Sustainable Idaho: Nuclear Risks
In our last two episodes, we introduced the topic of nuclear energy and discussed its potential to help in a transition away from fossil fuels. We discovered that nuclear power could serve as an essential base load source of power because of its dependability. Nuclear energy can also make the jump from coal with relative ease because of the re-utilization of various resources like labor and energy infrastructure.
While there are a number of benefits to using nuclear energy, there are also a great many drawbacks. We spoke with Hannah Smay and Leigh Ford from the Snake River Alliance, an organization that advocates for a clean energy transition without nuclear. We also spoke with Lisa Hecht, an organizer who works with The Union of Concerned Scientists. First, we talked with Smay about what many see as the biggest concern surrounding nuclear energy: the dangers of high level waste.
Smay explained that unmanaged high level waste can deliver far beyond the fatal level dose of radiation. But as stated in our last episode, the industry takes measures to shield the public and workers from this radiation. Still, certain waste can remain highly radioactive for thousands of years and one of Smay’s main concerns is about the health of future generations. Ford adds to this notion by stating that we are colonizing our future. Ford states that many aspects of nuclear energy are unjust and that plants take a long time to start producing power, which means that they won’t be able to help transition away from fossil fuels as fast as people think. Lisa Hecht, Idaho’s state organizer for the USC or Union of Concerned Scientists, added onto the issue of time.
Hecht brings up another concern by summarizing a report from USC called “Advanced” Isn’t Always Better by Dr. Edwin Lyman. This report brings to attention the fact that while a lot of new reactor designs try to fix past concerns and issues, none of them meet all the USC’s safety, sustainability and security standards.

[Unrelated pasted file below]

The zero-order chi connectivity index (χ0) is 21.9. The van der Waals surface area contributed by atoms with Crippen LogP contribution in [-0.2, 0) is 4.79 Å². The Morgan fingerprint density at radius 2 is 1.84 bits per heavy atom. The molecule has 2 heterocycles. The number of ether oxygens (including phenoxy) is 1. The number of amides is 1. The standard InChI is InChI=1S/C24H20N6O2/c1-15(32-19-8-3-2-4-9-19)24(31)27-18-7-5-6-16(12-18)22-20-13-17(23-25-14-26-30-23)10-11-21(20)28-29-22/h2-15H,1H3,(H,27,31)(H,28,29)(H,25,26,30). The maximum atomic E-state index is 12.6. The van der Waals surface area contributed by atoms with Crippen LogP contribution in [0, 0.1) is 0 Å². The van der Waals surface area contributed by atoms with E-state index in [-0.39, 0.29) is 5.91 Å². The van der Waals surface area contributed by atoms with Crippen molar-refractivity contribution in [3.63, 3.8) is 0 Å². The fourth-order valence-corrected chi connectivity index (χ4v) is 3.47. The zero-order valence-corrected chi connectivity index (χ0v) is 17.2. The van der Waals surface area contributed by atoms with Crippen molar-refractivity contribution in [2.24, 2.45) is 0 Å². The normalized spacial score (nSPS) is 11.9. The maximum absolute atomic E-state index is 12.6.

Another big concern has to do with water so we asked Smay how exactly nuclear energy may pose a threat to this vital resource. Water is invaluable in the American West, which we are continually reminded of as we endure earlier heatwaves and longer droughts. A 2020 report by the US Geological Society says yes, INL disposed of radioactive and chemical waste directly into the aquifer from 1960, before there were regulations, until 1984. This example of groundwater contamination has raised concerns about the industry and our water quality.
Ford also brought up the 1995 Settlement Agreement, which has set the parameters for nuclear production and waste storage in the state. The Settlement Agreement blocks the importation of commercial waste so as to prevent Idaho from becoming a nuclear waste dumping ground. However, these safeguards do not apply if the waste is made in-state so that waste created in state can be stored in state.
Coming back to specific nuclear detriments, we asked Ford to provide an overview for how nuclear fits into the transition away from fossil fuels and she replied saying that nuclear power cannot be a part of our energy future because there are too many risks.
In this episode, Lisa Hecht highlighted the main issues with plants surrounding construction time, meeting operating standards, and nuclear waste management. Many in the conservation community, like Ford, take a stronger stance and do not see nuclear as an investment in our energy future. While it will serve to reduce carbon emissions, they see the side effects as too dangerous and dirty. Instead, they propose increased investment in renewables and grid level battery storage to meet base-load power needs. In the end, both proponents and opponents of nuclear energy just want what is best for our state’s future.
Tune in for our last nuclear episode, which will be focused on nuclear energy economics. Join us for Sustainable Idaho, every Tuesday morning at 7:35 a.m.
In full disclosure to our listeners, Idaho National Laboratory is a financial supporter of KISU.
Link to article that references the 2020 Geological Survey Report: